Transference and Transmission, by Mariela Vitto

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The three states of transference, wild, political and psychoanalytical, lead me to consider the question of how psychoanalysis is transmitted, a question that preoccupied both Freud and Lacan. How can it be transmitted without betraying its fundamental precepts? And what types of institution are necessary?

In “Wild Analysis”2, Freud relates the case of a lady who is extremely critical of a doctor who gives a sexual meaning to her anxiety and refers to analytical theory without having any analytical training himself.

Lacan tells us that, “Psychoanalytical teaching can only be transmitted from one subject to the other via the paths of a work transference”.3 It was Freud who first linked transference and work. Whilst the analyst supports the analytical act, the analysand works.

Lacan tells us that his School, whose role it is to provide training4, needs “determined workers”. In other words, it is not a group effect but a subject effect that is aimed for.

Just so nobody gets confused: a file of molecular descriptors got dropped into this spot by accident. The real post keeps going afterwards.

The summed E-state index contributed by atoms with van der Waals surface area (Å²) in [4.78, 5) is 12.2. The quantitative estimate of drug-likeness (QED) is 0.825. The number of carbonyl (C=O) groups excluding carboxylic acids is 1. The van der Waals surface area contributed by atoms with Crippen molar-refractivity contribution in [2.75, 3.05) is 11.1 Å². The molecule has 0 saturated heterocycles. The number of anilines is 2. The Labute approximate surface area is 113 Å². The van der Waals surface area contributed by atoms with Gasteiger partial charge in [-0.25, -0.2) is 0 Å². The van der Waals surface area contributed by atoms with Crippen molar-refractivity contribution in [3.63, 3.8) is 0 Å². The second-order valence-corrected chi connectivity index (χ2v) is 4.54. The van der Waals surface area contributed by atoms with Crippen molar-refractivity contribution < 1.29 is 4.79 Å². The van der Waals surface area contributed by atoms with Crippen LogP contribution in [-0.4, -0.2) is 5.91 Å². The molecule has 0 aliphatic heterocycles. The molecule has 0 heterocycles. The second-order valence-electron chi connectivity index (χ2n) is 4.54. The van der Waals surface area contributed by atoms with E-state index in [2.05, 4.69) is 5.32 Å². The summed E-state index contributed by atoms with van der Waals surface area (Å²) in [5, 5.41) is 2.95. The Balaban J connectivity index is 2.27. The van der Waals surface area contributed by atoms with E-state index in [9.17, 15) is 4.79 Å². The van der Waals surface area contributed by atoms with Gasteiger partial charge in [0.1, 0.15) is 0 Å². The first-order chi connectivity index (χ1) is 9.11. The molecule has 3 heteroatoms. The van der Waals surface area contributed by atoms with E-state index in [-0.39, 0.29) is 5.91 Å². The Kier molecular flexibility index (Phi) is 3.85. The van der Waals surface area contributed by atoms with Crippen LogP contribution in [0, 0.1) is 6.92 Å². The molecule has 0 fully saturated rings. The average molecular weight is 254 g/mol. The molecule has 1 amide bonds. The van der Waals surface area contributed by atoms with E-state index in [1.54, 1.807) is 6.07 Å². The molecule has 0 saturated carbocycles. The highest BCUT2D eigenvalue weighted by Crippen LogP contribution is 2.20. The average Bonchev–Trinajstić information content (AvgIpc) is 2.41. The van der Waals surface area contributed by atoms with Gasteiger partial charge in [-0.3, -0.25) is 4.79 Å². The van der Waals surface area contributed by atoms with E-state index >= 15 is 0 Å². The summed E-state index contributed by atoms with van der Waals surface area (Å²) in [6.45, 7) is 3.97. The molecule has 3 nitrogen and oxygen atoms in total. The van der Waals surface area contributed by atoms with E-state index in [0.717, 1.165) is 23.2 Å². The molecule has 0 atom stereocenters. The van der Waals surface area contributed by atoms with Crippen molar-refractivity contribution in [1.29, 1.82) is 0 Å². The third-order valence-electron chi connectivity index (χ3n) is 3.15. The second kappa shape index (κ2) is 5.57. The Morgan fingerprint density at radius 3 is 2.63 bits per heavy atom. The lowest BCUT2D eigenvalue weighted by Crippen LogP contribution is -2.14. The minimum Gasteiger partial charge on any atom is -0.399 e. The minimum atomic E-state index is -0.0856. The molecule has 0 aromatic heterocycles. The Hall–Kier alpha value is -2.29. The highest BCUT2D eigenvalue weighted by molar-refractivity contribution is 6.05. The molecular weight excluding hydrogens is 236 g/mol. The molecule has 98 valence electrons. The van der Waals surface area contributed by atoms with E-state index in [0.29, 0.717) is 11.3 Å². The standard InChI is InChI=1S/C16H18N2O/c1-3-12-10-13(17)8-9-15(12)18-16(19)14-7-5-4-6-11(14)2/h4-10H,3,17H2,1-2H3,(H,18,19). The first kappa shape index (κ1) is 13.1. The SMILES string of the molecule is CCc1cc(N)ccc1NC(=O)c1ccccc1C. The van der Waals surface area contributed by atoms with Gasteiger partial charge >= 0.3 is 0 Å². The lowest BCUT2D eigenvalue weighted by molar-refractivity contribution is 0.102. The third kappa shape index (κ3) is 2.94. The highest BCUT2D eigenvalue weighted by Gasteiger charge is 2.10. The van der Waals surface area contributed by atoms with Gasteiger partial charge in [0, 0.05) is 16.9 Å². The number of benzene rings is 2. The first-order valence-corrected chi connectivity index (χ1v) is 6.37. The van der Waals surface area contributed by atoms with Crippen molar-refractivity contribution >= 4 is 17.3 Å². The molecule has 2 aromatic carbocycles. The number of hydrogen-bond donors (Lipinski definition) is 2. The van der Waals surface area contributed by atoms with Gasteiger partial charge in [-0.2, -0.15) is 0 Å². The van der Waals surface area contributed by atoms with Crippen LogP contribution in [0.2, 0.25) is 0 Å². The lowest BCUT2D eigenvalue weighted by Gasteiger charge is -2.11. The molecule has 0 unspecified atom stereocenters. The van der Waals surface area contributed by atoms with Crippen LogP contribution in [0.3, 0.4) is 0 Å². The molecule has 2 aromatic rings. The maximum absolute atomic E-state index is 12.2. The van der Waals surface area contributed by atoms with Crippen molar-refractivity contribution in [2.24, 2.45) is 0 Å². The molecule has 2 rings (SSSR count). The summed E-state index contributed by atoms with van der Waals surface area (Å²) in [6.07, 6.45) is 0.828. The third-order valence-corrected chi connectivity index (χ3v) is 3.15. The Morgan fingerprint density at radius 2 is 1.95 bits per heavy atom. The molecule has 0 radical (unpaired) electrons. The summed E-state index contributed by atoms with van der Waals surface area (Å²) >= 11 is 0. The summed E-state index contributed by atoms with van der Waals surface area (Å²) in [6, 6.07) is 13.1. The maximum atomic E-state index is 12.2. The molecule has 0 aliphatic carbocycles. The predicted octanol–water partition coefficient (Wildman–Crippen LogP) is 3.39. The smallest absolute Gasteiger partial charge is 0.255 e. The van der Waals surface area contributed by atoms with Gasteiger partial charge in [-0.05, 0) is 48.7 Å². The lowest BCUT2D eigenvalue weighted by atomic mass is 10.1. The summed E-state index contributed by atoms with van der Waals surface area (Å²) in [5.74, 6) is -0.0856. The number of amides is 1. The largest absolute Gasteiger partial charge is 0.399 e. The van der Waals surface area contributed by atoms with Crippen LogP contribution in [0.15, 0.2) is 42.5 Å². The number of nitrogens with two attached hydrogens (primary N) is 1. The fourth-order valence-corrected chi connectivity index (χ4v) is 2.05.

Unlike Freud, Lacan did not create a society. In the founding Act of his School, he did not say “We are founding” but “I am founding, as alone as I have always been in my relation to the psychoanalytical cause”.5 Whomsoever founds is neither a society nor a collective, underlines J.-A. Miller.6

Lacan’s School was created within the Freudian field as a space for its members to enter in the name of work. The title of our congress invites us to extend this work transference to the NLS. And as Lacan says, “there may come a time when we find that being a psychoanalyst means having a place in society”.7

Translated by Beatrice Khiara-Foxton

2 Freud S., “Wild Analysis” (1910), The Standard Edition of the Complete Psychological Works of Sigmund Freud vol. XI, Hogarth Press, London, 1975, pp. 221–7.
3 Lacan J., “Acte de foundation”, Autres écrits, Seuil, Paris, 2001, p. 236.
4 [TN: For want of a better word in English, we have translated “formation” in French as “training”. “Formation” in the field of psychoanalysis excludes any implication of teaching or instruction; it is a consequence of the effects of psychoanalysis.]
5 Ibid., p. 229.
6 Miller J.-A., L’orientation lacanienne, Le banquet des analystes, 1989-90.
7 Lacan J., My Teaching, Verso, London/New York, 2008, p. 49.